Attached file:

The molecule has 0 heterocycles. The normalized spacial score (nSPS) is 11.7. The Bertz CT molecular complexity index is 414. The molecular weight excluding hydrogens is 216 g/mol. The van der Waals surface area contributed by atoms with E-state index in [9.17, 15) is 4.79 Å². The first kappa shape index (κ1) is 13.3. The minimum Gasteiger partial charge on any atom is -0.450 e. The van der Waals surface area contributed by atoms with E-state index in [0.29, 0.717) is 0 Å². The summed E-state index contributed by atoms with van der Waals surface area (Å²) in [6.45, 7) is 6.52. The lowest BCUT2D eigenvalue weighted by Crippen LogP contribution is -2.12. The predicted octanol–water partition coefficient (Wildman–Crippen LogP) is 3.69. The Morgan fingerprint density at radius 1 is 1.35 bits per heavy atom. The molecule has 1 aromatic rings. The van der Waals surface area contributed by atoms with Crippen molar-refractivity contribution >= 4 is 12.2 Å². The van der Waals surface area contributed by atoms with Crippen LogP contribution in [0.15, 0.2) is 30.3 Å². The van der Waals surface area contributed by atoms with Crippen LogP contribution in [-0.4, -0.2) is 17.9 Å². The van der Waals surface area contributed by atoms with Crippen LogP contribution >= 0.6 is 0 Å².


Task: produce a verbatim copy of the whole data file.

The molecule has 0 heterocycles. The normalized spacial score (nSPS) is 11.7. The Bertz CT molecular complexity index is 414. The molecular weight excluding hydrogens is 216 g/mol. The van der Waals surface area contributed by atoms with E-state index in [9.17, 15) is 4.79 Å². The first kappa shape index (κ1) is 13.3. The minimum Gasteiger partial charge on any atom is -0.450 e. The van der Waals surface area contributed by atoms with E-state index in [0.29, 0.717) is 0 Å². The summed E-state index contributed by atoms with van der Waals surface area (Å²) in [6.45, 7) is 6.52. The lowest BCUT2D eigenvalue weighted by Crippen LogP contribution is -2.12. The predicted octanol–water partition coefficient (Wildman–Crippen LogP) is 3.69. The Morgan fingerprint density at radius 1 is 1.35 bits per heavy atom. The molecule has 1 aromatic rings. The van der Waals surface area contributed by atoms with Crippen molar-refractivity contribution >= 4 is 12.2 Å². The van der Waals surface area contributed by atoms with Crippen LogP contribution in [0.15, 0.2) is 30.3 Å². The van der Waals surface area contributed by atoms with Crippen LogP contribution in [-0.4, -0.2) is 17.9 Å². The van der Waals surface area contributed by atoms with Crippen LogP contribution >= 0.6 is 0 Å².